PARIS – Two days after being encouraged by his game on clay – and for good reason – Daniil Medvedev, world number 2 in men’s singles, was ousted from Roland-Garros on Monday in just 1 hour 45 minutes.
There were boos as Medvedev, bag slung over his shoulder, left the red clay of Philippe Chatrier court following his 6-2, 6-3, 6-2 loss to 20th seed Marin Cilic in the fourth round .
The dissatisfaction was understandable. Paying more than 100 euros (about $107) – or much more – for a night session ticket and ending up with a blowout is going to generate some grumbling.
But the lopsided scoreline and fast pace was also down to Cilic’s sustained brilliance. Although clay isn’t traditionally his best surface, he could have fooled Medvedev as he served and attacked with precise power and near-relentless efficiency.
Cilic won 90% of his first-serve points, and Medvedev, an excellent returner, could never muster a break point. Despite being nicknamed the Wall, Medvedev kept falling apart, first in rallies of all lengths, especially mid-length ones.
Cilic won 26 of 36 rallies that lasted between five and eight shots – a huge margin over a baseline player of Medvedev’s ability. He also broke Medvedev’s big serve five times under the bright lights, sometimes leaving Medvedev flat on the baseline as he crushed a return winner.
He was, to sum up, a great former US Open champion in a state of grace and another in a state of disarray.
“An absolutely fantastic game from the first point to the last,” Cilic said in his growling baritone voice. “One of the best games of my career from start to finish.”
That’s quite a commentary from a player like Cilic, a 33-year-old Croatian who played nearly 900 singles matches on tour and won the 2014 US Open and reached the finals at Wimbledon and The Open. from Australia.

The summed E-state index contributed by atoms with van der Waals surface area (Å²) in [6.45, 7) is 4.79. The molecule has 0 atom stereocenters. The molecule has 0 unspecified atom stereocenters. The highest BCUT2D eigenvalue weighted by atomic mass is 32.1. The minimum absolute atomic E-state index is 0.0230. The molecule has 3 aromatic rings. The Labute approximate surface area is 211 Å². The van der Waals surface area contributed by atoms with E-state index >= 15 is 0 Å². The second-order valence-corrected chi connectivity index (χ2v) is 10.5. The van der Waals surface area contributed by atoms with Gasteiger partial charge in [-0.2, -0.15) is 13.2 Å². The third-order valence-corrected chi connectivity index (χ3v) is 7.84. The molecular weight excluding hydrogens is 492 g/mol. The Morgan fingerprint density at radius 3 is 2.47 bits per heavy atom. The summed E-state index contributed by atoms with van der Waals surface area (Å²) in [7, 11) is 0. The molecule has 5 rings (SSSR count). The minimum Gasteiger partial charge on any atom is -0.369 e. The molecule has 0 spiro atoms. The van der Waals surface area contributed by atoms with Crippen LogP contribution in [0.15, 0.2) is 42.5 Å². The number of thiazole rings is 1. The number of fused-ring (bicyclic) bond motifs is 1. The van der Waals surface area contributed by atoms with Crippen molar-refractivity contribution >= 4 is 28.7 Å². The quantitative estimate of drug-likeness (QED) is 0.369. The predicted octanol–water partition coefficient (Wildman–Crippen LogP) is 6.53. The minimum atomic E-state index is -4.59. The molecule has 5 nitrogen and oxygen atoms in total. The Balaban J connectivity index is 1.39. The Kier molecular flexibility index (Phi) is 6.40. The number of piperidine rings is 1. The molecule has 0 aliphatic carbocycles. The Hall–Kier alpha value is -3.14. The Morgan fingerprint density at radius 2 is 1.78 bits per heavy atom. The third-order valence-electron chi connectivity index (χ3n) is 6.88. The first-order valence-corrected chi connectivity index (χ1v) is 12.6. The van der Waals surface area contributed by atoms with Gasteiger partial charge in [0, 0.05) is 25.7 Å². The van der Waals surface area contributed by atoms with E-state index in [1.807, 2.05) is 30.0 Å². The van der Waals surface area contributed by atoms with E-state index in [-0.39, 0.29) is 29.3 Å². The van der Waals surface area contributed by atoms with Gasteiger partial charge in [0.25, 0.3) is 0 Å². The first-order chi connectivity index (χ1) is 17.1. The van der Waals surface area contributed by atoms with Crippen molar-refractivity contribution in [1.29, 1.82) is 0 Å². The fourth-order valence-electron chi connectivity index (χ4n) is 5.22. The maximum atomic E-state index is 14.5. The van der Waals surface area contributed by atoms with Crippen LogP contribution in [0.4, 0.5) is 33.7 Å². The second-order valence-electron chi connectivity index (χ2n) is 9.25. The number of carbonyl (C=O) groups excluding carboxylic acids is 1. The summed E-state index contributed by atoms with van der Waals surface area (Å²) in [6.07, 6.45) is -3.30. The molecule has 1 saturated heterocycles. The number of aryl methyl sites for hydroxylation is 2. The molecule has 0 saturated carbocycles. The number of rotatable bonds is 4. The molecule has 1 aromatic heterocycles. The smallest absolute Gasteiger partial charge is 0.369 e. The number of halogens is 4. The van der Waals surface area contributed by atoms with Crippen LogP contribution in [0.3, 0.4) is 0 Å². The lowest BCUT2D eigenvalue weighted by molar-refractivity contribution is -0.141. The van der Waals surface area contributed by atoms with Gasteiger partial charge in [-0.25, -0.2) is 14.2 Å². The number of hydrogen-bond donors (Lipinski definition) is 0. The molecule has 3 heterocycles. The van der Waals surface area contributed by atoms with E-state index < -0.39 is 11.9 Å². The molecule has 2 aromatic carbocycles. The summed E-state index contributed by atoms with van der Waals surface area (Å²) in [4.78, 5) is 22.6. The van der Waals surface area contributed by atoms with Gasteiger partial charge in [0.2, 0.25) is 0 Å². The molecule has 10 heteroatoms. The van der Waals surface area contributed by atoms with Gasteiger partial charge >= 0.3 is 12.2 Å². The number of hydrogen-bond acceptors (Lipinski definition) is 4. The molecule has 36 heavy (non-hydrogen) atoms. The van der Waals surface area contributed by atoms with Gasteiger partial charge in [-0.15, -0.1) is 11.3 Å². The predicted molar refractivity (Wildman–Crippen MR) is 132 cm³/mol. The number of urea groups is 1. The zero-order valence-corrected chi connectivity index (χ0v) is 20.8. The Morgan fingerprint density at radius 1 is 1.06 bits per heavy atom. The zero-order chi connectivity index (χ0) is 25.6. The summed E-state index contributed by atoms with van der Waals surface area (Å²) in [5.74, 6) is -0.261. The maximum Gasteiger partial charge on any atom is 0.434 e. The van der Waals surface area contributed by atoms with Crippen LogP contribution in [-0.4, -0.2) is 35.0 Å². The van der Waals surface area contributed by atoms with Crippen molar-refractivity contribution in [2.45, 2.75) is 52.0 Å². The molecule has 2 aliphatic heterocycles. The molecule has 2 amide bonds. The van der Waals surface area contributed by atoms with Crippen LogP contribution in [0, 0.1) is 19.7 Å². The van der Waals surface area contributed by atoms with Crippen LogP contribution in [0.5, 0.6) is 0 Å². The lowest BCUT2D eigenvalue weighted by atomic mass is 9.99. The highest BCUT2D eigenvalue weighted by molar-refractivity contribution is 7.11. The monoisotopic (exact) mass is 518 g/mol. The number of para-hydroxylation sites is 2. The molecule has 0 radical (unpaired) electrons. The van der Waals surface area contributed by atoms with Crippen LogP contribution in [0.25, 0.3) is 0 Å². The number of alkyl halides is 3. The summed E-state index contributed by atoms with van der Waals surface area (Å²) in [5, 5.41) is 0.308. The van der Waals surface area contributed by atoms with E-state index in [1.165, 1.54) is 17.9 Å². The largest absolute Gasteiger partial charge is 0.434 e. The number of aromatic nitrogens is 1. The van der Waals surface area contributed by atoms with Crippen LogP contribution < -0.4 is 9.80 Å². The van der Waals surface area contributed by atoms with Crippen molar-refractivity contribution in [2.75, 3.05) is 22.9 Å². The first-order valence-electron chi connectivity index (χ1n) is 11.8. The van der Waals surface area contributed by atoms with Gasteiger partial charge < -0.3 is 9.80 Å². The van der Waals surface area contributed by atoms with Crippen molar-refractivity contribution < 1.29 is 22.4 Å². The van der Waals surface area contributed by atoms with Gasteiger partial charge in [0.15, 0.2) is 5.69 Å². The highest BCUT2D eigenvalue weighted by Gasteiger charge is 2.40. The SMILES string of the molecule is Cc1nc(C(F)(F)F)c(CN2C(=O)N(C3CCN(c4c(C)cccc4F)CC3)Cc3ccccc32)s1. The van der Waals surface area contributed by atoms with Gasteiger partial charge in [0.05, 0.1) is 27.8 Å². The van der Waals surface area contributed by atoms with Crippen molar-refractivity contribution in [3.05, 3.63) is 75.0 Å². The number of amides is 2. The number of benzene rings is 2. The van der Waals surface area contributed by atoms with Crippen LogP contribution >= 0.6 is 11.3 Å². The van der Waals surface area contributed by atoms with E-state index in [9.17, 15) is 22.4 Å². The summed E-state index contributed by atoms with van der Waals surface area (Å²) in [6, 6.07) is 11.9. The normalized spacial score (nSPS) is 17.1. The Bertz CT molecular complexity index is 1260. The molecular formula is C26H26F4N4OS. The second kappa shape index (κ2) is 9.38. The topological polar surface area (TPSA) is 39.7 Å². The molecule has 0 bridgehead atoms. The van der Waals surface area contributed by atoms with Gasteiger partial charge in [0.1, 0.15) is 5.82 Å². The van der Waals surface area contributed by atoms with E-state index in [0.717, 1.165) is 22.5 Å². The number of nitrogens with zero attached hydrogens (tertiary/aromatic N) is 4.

His run in New York in 2014 was proof of what he could do when his big game started to click. After prevailing in a five-set match against Gilles Simon in the fourth round, Cilic changed gears and beat Tomas Berdych, Roger Federer and Kei Nishikori without dropping a set.
Guess who Cilic beat in the third round at Roland Garros on Saturday? Simon, in his last match at Roland-Garros, by the score of 6-0, 6-3, 6-2.
Shortly after Medvedev’s rout on Monday, Simon tweeted: ‘I thought not much was missing’, referring to Cilic’s level in their match.
Does 2014 come to Cilic’s mind at a time like this?
“Every day. Every day,” Cilic replied. “It’s so hard to go back in time, how I felt mentally, how I felt on the pitch. You just feel different, and that’s just staying in the moment. I’m doing good things on the pitch and good things in training off the pitch with my team, so it’s just trusting and having good confidence. It is the most important.
Cilic will face Andrey Rublev, the second Russian player, in the quarter-finals on Wednesday. Rublev, usually more comfortable on clay than Medvedev, moved forward when Italian opponent Jannik Sinner pulled out early in the third set on Monday with a left knee injury he sustained while pushing with his leg left to serve.
Sinner, limping and taped below the knee, retired with Rublev in the lead, 1-6, 6-4, 2-0, and covered his face as he entered the tunnel leading to the cloakrooms.
The quarter-final line-up is now set and only one unseeded player remains: 19-year-old Holger Rune, who upset No. 4 seed Stefanos Tsitsipas 7-5, 3-6, 6 -3, 6- 4.
After an uneventful first week in the men’s singles draw, Monday changed the tone, and Denmark’s Rune will now face another Nordic player: Casper Ruud, an eighth seed from Norway.
But although Ruud entered the top 10 last year, winning five titles, this will be the first Grand Slam quarter-final for Ruud and Rune, a match that, it must be said, sounds good.
“Making my first quarter-final here at Roland Garros means a lot,” said Ruud, whose father and coach, Christian, also played at Roland Garros. “It’s the first Grand Slam I visited as a kid. It’s good to get one of my best results of my career so far here.
Medvedev was unable to win a match in his first four French Open appearances and shed light on the situation ahead of last year’s tournament, saying his aim was to win a round.
He managed to win four on his way to the quarter-finals, but failed to match that performance this year.
Cilic matched his best result at Roland Garros with his run to the last eight and may not be finished yet if he can keep hitting his serves and groundstrokes like he did in the spotlight.
Although he has struggled for much of the past three seasons, he is, at 33, back to feeling good about his game after revamping his support squad. He spoke Monday night of playing for several more years.
“Absolutely, I feel young,” Cilic said. “My doctor said I was 25 in my body, so maybe another 12.”
With that and a smile, Cilic took his leave.